NHS Providers response to NHS staff survey
30 March 2022
Responding to the 2021 NHS Staff Survey from NHS England and NHS Improvement, Saffron Cordery, deputy chief executive of NHS Providers said:
"The last two years have been hugely challenging for NHS staff who have worked tirelessly in the pandemic and continue to work flat out tackling care backlogs and ongoing pressures from COVID-19.
"It's no surprise that all of this has affected staff morale and wellbeing, and these factors are compounded by critical staff shortages across the NHS.
"Just 27% of people working in the NHS feel there are enough staff in their organisation to allow them to do their jobs properly, while there are also concerning increases in the proportion of staff suffering work-related stress and considering leaving.
"Trust leaders are equally concerned about the impact of workforce pressures on services, with 97% of respondents to our recent workforce survey saying that shortages are having a serious and detrimental impact on services.
"It is vital that the government comes up with a fully-costed and funded workforce plan to ensure the NHS has the staff it needs to meet increased demand for services now and in the future. Along with almost 100 health and social care organisations we support an amendment to the Health and Care Bill which would require the government to publish regular assessments of workforce numbers needed across health and care, and we call on ministers and MPs to pledge their support too.
"It's disappointing too to see a lack of progress on key measures for ethnic minority NHS staff. It's still too common that staff are subject to bullying, harassment or abuse from patients or colleagues, and it is particularly concerning to see that nearly one in five ethnic minority staff have experienced discrimination from someone they work with in the last year. There are similar concerning trends for staff living with lasting health conditions and we must find ways to address the large proportion of disabled staff who don't feel valued.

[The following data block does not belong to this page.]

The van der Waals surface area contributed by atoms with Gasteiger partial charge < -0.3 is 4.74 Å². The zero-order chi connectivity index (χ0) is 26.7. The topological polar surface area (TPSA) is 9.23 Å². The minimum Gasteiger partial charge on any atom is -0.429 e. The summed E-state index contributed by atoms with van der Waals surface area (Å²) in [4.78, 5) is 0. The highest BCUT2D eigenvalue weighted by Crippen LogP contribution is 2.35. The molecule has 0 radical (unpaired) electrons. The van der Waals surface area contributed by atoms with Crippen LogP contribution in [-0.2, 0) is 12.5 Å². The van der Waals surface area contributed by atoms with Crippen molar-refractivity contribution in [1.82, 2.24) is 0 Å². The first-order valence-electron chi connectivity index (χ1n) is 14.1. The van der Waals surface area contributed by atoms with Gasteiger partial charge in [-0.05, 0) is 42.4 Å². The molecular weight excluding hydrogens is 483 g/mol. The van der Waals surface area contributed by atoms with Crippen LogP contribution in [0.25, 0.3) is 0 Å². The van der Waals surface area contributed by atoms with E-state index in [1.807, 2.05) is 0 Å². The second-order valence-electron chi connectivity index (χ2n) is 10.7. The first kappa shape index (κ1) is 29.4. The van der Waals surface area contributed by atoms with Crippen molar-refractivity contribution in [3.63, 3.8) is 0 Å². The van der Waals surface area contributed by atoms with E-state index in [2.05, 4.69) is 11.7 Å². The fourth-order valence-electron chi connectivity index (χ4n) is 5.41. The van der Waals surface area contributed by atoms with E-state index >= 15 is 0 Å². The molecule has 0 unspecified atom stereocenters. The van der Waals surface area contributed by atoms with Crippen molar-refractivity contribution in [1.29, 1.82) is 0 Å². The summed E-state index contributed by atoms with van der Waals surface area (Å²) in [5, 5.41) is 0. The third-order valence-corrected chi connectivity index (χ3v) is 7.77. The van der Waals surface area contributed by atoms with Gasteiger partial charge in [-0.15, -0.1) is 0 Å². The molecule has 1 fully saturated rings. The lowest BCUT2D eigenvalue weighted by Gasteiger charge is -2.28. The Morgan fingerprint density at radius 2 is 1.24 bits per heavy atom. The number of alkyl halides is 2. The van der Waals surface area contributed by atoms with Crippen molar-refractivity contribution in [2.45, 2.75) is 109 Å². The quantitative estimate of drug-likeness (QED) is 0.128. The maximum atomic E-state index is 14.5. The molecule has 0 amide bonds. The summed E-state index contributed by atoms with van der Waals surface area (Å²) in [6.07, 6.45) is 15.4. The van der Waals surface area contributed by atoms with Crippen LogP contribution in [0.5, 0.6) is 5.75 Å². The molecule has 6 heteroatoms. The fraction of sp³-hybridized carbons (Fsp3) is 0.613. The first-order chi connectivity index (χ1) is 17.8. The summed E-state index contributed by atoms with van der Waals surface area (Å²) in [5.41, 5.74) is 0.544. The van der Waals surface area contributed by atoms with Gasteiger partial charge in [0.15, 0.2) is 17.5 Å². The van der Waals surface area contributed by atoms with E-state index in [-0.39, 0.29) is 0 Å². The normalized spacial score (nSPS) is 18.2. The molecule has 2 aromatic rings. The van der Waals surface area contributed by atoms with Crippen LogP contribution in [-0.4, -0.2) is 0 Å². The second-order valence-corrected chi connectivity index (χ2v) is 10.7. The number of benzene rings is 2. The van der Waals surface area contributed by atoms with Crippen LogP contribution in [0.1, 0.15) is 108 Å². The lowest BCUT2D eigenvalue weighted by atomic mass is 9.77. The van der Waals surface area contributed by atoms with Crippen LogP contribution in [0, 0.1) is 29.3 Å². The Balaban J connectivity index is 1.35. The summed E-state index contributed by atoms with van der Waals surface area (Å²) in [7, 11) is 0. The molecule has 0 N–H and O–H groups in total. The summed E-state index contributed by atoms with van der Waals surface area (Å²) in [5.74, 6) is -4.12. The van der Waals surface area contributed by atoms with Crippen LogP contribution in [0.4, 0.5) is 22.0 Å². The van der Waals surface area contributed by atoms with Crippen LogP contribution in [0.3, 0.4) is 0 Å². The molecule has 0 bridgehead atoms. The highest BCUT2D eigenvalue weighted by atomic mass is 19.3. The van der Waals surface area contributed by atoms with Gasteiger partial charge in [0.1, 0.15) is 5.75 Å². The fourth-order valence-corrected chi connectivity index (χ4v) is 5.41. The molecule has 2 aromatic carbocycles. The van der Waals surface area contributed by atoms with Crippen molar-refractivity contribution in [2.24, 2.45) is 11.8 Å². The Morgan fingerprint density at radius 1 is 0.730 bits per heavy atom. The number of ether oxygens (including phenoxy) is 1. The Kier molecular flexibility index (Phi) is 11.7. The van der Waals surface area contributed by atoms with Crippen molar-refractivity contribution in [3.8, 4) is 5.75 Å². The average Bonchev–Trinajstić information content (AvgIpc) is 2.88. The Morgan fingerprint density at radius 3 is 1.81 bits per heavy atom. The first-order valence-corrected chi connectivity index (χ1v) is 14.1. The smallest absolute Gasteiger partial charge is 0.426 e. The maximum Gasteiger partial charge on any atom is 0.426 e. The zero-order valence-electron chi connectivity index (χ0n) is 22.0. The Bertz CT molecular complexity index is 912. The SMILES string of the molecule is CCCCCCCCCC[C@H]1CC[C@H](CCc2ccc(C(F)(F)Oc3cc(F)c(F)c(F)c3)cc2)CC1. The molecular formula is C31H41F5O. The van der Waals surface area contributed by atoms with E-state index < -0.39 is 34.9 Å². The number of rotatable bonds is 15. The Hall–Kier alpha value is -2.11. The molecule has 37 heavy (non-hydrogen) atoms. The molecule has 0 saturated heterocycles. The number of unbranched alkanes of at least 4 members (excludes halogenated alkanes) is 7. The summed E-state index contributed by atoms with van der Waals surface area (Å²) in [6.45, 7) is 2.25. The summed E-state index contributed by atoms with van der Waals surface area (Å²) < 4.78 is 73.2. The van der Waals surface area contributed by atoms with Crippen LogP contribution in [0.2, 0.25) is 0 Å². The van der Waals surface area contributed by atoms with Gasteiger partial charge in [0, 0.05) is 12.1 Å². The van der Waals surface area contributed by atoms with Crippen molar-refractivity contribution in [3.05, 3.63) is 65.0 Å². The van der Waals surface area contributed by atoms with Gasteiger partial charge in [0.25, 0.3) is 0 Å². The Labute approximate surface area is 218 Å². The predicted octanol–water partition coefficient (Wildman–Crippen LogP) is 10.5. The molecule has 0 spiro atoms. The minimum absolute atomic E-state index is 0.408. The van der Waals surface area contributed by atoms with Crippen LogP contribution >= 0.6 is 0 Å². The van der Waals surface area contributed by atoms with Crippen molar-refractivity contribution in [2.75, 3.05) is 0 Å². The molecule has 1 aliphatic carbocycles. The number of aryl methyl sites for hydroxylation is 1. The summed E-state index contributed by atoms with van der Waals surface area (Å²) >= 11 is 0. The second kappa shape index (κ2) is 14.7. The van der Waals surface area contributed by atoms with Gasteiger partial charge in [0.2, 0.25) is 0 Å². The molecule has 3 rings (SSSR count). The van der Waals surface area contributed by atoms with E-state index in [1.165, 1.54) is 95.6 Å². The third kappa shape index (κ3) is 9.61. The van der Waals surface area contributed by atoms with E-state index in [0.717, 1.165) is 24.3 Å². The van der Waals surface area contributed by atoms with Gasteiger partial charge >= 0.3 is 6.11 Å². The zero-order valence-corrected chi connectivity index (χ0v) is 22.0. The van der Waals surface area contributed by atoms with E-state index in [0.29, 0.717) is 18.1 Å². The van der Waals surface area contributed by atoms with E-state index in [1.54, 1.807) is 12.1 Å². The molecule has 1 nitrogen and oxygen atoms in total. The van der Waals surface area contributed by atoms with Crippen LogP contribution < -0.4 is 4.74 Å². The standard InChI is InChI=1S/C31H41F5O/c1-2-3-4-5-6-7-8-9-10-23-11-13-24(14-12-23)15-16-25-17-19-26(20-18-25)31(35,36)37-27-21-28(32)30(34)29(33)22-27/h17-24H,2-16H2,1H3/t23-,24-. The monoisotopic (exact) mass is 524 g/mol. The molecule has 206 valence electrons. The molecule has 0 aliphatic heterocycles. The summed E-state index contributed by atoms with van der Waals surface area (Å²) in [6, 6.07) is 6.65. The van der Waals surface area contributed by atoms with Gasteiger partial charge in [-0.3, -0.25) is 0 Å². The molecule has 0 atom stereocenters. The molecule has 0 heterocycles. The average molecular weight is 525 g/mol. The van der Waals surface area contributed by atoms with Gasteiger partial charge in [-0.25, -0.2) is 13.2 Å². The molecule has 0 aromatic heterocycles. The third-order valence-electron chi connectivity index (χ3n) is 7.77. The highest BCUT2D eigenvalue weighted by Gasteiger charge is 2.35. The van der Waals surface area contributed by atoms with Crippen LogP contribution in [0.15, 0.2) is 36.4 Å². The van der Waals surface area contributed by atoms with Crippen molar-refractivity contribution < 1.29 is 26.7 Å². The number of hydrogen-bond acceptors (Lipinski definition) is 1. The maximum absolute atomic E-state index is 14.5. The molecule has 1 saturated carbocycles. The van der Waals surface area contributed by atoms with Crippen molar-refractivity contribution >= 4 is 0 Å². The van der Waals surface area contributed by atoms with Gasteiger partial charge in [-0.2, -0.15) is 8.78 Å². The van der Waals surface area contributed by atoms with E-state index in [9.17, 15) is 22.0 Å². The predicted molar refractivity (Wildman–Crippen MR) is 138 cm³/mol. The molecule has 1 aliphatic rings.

"Leaders across the NHS and government must act to address this and work to eliminate inequalities based on race and disability in promotions and career progression where a large gap has persisted to the detriment of staff with protected characteristics.
"Trusts are working hard to prioritise staff wellbeing and it's good to see that the majority of staff feel their leaders are compassionate listeners who take effective action to help alleviate their concerns.
"But staff satisfaction with pay is at its lowest in five years. The cost of living is rising significantly therefore trust leaders and staff must see a meaningful, fully-funded uplift to pay from the government this year to help organisations address the many concerning trends in the survey results."